They matched search data with Face­book data and it was then that they noticed a nuanced but crit­i­cal pat­tern – their most active users would search on Google, review the prod­uct via the Face­book page, and go back to Google later to find the site and buy the shoes.

Another inter­est­ing dis­cov­ery they found was on the Zalando India site. They knew men were doing the buy­ing on the site, but as they searched the inte­grated data deeper they found men were buy­ing women’s shoes. Was it a trend that men in India liked women’s shoe styles? That was unlikely. As they pulled together data from mul­ti­ple sources, the small nuances illus­trated the men as the pur­chasers at the point-of-sale but they were buy­ing for their wives who did the shop­ping and researching.

This small detail made a huge impact on how the brand evolved the check­out and shop­ping expe­ri­ence for its users in India. That’s the kind of approach that makes an expe­ri­ence per­son­al­ized – under­stand­ing the mar­ket nuances that can make a dif­fer­ence to the expe­ri­ence feel­ing tai­lored to the consumer.

2.  Mobile – reach­ing peo­ple through new for­mats. Mobile devices are being used uniquely, uncov­er­ing some pow­er­ful insights that offer action­able data around how peo­ple are engag­ing with brands through dif­fer­ent mobile devices. Let’s take the biggest broad­cast­ing event to date — the 2012 Lon­don Olympic Games. Although it is being hailed as the social Olympics, with 10M authen­ti­cated devices (almost 9x what Van­cou­ver expe­ri­enced), mobile played a big part in this event. We were for­tu­nate enough to work with the BBC and NBC on the Olympics Live Extra stream­ing video solu­tion. What we gain from some of the data around the Olympics is not just If the 219M peo­ple tun­ing in watched on mul­ti­ple devices but How they did.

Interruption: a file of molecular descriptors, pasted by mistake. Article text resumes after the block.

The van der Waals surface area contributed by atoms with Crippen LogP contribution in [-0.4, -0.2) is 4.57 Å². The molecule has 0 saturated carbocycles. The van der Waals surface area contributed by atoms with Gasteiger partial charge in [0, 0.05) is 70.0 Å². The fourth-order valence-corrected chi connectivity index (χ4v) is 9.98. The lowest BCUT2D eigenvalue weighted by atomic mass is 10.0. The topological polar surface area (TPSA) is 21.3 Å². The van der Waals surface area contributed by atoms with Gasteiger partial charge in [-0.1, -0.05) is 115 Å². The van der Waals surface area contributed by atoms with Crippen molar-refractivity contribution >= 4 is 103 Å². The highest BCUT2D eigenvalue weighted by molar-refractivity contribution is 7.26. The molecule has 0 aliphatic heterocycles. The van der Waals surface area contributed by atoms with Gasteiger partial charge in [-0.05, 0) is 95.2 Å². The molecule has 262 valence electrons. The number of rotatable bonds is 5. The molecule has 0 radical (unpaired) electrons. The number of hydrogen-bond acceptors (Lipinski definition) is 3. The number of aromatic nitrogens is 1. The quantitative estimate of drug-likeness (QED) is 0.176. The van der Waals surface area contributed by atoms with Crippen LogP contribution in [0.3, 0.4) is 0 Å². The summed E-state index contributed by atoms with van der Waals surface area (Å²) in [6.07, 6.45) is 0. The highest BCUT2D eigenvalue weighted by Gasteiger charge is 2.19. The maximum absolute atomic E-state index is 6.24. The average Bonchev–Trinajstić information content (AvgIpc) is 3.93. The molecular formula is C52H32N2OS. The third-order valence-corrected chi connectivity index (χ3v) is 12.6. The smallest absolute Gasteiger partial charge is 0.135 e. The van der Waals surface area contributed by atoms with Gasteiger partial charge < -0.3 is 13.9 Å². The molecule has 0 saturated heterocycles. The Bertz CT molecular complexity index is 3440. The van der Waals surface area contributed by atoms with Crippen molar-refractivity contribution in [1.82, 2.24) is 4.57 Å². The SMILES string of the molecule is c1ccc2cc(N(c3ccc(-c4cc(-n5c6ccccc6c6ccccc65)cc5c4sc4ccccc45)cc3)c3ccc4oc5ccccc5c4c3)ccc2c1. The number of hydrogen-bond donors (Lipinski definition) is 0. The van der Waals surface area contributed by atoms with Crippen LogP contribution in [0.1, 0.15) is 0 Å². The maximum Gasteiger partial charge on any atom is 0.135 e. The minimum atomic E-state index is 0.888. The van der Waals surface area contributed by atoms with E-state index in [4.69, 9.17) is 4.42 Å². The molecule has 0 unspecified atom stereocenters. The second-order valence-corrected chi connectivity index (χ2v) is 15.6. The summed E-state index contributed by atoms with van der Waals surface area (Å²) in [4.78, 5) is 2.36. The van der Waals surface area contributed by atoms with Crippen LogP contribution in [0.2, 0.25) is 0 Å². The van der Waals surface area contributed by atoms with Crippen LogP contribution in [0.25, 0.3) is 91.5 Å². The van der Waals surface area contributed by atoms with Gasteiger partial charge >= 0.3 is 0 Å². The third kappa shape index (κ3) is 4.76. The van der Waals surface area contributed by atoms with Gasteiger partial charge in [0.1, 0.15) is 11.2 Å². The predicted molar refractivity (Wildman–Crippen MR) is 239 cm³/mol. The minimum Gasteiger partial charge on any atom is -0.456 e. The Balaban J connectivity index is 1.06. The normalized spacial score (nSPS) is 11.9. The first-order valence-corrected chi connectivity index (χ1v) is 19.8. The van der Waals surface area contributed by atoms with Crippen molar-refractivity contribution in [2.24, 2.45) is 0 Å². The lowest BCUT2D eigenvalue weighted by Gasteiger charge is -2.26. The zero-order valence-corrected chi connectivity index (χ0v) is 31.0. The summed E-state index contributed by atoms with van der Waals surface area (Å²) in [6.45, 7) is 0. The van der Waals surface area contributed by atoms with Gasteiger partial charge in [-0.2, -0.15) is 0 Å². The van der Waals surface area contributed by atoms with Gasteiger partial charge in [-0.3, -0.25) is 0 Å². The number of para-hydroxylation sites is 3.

• The data shows we watched the games on mul­ti­ple screens and via the Olympics App – over 8M down­loads (5x Vancouver)
  • 1/3 of the entire BBC’s cov­er­age views were from mobile phones
  • Peo­ple took the Olympics with them for the first time. Con­sumers were able to access the games via their PC’s (peak­ing at lunchtime), mobile (peak­ing after work hours) and tablets (which peaked from 9–10 pm on average.)

3.  Acti­vat­ing your data – what ties it all together and brings mar­ket­ing to life across both offline and online chan­nels. As I’ve men­tioned, we are see­ing the smartest mar­keters engage in true data acti­va­tion. This is much more than just a look back­wards at what has hap­pened. Data acti­va­tion uses data in real time to influ­ence future out­comes — dri­ving mean­ing­ful busi­ness change and has the power to fore­cast future out­comes. It takes the guess­work out of Media Mix decision-making so mar­keters can focus on cre­ative expe­ri­ences and innovation.

With attri­bu­tion and fore­cast­ing, dig­i­tal and tra­di­tional are com­ing together. We can see how they tie together and how they work. And most impor­tantly, we can see how mar­ket­ing will most likely impact the bot­tom line of the busi­ness tomor­row. As we shift our think­ing around action­able data insights, we will con­tinue to see mar­keters earn and own their seat in the board­room, but, more impor­tantly, we will see the human side of brands reach out and con­nect with indi­vid­u­als beyond any­thing we are see­ing today.

In the fol­low­ing weeks, we will be post­ing some of the com­pelling case stud­ies that I’ll go over today at DMEXCO, so please check back. And I hope you will reach out and share your insights regard­ing how we can con­tinue to help shape the future of dig­i­tal marketing.